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Foreign Money Offers

A foreign money offer involves an offer or request for assistance in the transfer of a large sum of money from an international country. The offer may appear to come from a lawyer or law office advising the victim of an inheritance of a sum of money. The potential victim must pay one or more advance fees before the money can be released. The money or inheritance is fictitious and the victim never receives the money promised. This is sometimes referred to as Nigerian, 419 or West African fraud. Other variations can involve contracts for work completed in foreign country, black money and fund transfer schemes.

Once communication is established, scammers may use telephone and instant messaging or social networking sites to continue to build a rapport with the intended victims. These schemes can be carried out over a long period of time.

If you think you or someone you know has been a victim of fraud, please contact the Canadian Anti-Fraud Centre at 1-888-495-8501 or http://www.antifraudcentre.ca. Fraud: Recognize It, Report It, Stop It.

How to Protect Yourself

Beware of unsolicited emails seeking assistance in transferring funds out of a foreign country or offering an inheritance.

Watch for spelling and formatting errors in the supposed financial institution website.

Go with your gut. If an email seems fishy it probably is.

Emergency Scam

Seniors are often victimized by fraudsters telephoning and pretending to be family members. From our partners at the Canadian Anti-Fraud Centre, here are some tips on "The Emergency Scam".

The scam is operated by fraudsters claiming to be a family member or a close friend of a family member and advising the potential victim about an urgent situation that requires immediate funds. Common themes have been that the family member was arrested or got into an accident while traveling abroad. Thus fees are required for hospital expenses, or bail.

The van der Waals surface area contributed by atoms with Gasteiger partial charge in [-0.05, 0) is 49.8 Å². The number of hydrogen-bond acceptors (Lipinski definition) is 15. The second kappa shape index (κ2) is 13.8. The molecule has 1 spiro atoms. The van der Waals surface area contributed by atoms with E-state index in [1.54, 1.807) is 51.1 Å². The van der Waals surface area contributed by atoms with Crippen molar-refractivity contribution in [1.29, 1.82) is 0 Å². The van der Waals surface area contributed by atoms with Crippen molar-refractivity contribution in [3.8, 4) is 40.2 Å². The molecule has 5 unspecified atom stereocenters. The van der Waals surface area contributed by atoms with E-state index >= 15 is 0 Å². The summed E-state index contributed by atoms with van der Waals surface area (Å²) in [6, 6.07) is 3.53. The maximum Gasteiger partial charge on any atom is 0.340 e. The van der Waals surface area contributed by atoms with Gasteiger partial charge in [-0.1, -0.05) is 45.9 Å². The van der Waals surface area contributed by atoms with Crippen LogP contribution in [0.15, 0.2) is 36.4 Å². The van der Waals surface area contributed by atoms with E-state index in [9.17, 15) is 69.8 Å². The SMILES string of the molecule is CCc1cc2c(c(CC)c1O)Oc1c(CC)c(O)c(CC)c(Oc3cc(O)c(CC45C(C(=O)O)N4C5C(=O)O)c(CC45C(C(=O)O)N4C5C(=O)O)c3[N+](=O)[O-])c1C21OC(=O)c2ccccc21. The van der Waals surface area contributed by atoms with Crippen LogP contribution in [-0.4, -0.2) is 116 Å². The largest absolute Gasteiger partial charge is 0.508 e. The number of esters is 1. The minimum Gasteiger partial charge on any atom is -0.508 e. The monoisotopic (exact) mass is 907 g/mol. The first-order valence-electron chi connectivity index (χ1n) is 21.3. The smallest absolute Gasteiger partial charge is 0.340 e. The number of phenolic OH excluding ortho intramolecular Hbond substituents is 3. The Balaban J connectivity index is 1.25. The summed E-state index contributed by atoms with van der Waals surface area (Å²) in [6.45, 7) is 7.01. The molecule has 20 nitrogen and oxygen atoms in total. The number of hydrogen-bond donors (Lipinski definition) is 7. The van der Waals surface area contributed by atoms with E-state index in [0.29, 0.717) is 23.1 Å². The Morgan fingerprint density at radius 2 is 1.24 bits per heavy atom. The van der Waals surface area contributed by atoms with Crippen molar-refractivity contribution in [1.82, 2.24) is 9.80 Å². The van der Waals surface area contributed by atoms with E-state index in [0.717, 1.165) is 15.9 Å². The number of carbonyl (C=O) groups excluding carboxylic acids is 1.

Since 2009, the CAFC has received 17,132 emergency scam complaints were received accounting for more than 24 million dollars in reported losses. The average loss per victim was $3,743.07. Of the 17,132 complaints there were 11,889 emergency scam occurrences reported by Canadians.

How to Protect Yourself

Confirm with other relatives the whereabouts of the family member or friend.

Police, Judges or legal entities will never request that money be sent through money service business such as Western Union, MoneyGram.

Never voluntarily give out family members names or information to unknown callers.

Always question urgent requests for money.

If you think you or someone you know has been a victim of fraud, please contact the Canadian Anti-Fraud Centre at 1-888-495-8501 or http://www.antifraudcentre.ca. Fraud: Recognize It, Report It, Stop It.

   

Trailer Safety

South Simcoe Police would like to remind the public about safe trailer use.

Trailers come in many shapes and sizes. Pulling a trailer requires extra care and attention. A trailer puts extra weight on your vehicle and increases the space you need to drive and stop safely. Trailer safety involves some simple and important rules.

A trailer must be registered and licensed before it can be used on the road.

Before using your trailer, make sure it is in safe operating condition. Inspect the lights, tires, brakes (if equipped), bearings, safety chains and hitch. The law requires brakes on trailers that weigh 1360 kg (3000 lb) or more.